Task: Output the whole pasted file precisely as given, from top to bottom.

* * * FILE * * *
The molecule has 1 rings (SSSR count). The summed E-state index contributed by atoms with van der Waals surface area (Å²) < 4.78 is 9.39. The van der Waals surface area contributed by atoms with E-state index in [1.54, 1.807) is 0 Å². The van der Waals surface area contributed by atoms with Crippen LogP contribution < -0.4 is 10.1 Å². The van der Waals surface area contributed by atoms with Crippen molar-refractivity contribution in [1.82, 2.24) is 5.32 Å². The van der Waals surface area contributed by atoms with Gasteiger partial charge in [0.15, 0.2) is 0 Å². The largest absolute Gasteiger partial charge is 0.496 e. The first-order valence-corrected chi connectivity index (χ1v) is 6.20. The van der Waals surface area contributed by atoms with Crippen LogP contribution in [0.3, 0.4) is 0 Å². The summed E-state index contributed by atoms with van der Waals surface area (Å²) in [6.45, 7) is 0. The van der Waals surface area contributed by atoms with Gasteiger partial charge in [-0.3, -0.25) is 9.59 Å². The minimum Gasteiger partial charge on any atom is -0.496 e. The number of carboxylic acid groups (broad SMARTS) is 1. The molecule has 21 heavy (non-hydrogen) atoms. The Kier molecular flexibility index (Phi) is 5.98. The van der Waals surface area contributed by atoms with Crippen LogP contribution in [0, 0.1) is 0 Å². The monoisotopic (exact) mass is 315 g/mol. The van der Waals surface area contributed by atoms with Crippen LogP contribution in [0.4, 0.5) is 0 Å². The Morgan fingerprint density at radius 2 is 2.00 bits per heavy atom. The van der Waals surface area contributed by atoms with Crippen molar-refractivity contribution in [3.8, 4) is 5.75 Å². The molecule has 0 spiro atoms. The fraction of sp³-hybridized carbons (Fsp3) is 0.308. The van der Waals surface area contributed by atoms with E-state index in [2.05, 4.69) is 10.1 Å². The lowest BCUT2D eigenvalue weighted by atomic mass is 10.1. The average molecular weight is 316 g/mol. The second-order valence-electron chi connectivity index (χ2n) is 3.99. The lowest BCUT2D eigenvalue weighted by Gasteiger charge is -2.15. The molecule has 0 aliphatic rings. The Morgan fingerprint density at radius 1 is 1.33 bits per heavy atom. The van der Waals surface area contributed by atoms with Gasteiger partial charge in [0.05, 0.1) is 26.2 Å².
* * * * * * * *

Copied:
The molecule has 1 rings (SSSR count). The summed E-state index contributed by atoms with van der Waals surface area (Å²) < 4.78 is 9.39. The van der Waals surface area contributed by atoms with E-state index in [1.54, 1.807) is 0 Å². The van der Waals surface area contributed by atoms with Crippen LogP contribution < -0.4 is 10.1 Å². The van der Waals surface area contributed by atoms with Crippen molar-refractivity contribution in [1.82, 2.24) is 5.32 Å². The van der Waals surface area contributed by atoms with Gasteiger partial charge in [0.15, 0.2) is 0 Å². The largest absolute Gasteiger partial charge is 0.496 e. The first-order valence-corrected chi connectivity index (χ1v) is 6.20. The van der Waals surface area contributed by atoms with Crippen LogP contribution in [0.3, 0.4) is 0 Å². The summed E-state index contributed by atoms with van der Waals surface area (Å²) in [6.45, 7) is 0. The van der Waals surface area contributed by atoms with Gasteiger partial charge in [-0.3, -0.25) is 9.59 Å². The minimum Gasteiger partial charge on any atom is -0.496 e. The number of carboxylic acid groups (broad SMARTS) is 1. The molecule has 21 heavy (non-hydrogen) atoms. The Kier molecular flexibility index (Phi) is 5.98. The van der Waals surface area contributed by atoms with Crippen LogP contribution in [0, 0.1) is 0 Å². The monoisotopic (exact) mass is 315 g/mol. The van der Waals surface area contributed by atoms with Crippen LogP contribution in [0.4, 0.5) is 0 Å². The Morgan fingerprint density at radius 2 is 2.00 bits per heavy atom. The van der Waals surface area contributed by atoms with Crippen molar-refractivity contribution in [3.8, 4) is 5.75 Å². The molecule has 0 spiro atoms. The fraction of sp³-hybridized carbons (Fsp3) is 0.308. The van der Waals surface area contributed by atoms with E-state index in [2.05, 4.69) is 10.1 Å². The lowest BCUT2D eigenvalue weighted by atomic mass is 10.1. The average molecular weight is 316 g/mol. The second-order valence-electron chi connectivity index (χ2n) is 3.99. The lowest BCUT2D eigenvalue weighted by Gasteiger charge is -2.15. The molecule has 0 aliphatic rings. The Morgan fingerprint density at radius 1 is 1.33 bits per heavy atom. The van der Waals surface area contributed by atoms with Gasteiger partial charge in [0.05, 0.1) is 26.2 Å².